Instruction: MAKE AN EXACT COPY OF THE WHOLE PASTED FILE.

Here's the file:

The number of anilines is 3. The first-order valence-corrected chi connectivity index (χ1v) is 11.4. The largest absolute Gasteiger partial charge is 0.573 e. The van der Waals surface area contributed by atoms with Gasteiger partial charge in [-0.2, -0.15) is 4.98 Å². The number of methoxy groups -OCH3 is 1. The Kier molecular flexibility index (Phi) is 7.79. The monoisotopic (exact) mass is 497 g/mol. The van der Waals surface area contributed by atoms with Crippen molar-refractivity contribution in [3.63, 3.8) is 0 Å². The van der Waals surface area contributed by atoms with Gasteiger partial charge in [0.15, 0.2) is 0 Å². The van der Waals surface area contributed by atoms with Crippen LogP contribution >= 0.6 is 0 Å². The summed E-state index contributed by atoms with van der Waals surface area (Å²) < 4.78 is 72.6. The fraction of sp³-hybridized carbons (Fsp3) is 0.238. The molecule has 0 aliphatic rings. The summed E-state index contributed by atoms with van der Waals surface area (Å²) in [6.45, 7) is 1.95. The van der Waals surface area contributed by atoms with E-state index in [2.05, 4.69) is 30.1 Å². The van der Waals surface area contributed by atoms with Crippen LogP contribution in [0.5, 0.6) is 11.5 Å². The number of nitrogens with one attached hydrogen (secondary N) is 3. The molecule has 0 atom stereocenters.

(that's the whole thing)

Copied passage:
The number of anilines is 3. The first-order valence-corrected chi connectivity index (χ1v) is 11.4. The largest absolute Gasteiger partial charge is 0.573 e. The van der Waals surface area contributed by atoms with Gasteiger partial charge in [-0.2, -0.15) is 4.98 Å². The number of methoxy groups -OCH3 is 1. The Kier molecular flexibility index (Phi) is 7.79. The monoisotopic (exact) mass is 497 g/mol. The van der Waals surface area contributed by atoms with Crippen molar-refractivity contribution in [3.63, 3.8) is 0 Å². The van der Waals surface area contributed by atoms with Gasteiger partial charge in [0.15, 0.2) is 0 Å². The van der Waals surface area contributed by atoms with Crippen LogP contribution >= 0.6 is 0 Å². The summed E-state index contributed by atoms with van der Waals surface area (Å²) < 4.78 is 72.6. The fraction of sp³-hybridized carbons (Fsp3) is 0.238. The molecule has 0 aliphatic rings. The summed E-state index contributed by atoms with van der Waals surface area (Å²) in [6.45, 7) is 1.95. The van der Waals surface area contributed by atoms with E-state index in [2.05, 4.69) is 30.1 Å². The van der Waals surface area contributed by atoms with Crippen LogP contribution in [0.5, 0.6) is 11.5 Å². The number of nitrogens with one attached hydrogen (secondary N) is 3. The molecule has 0 atom stereocenters.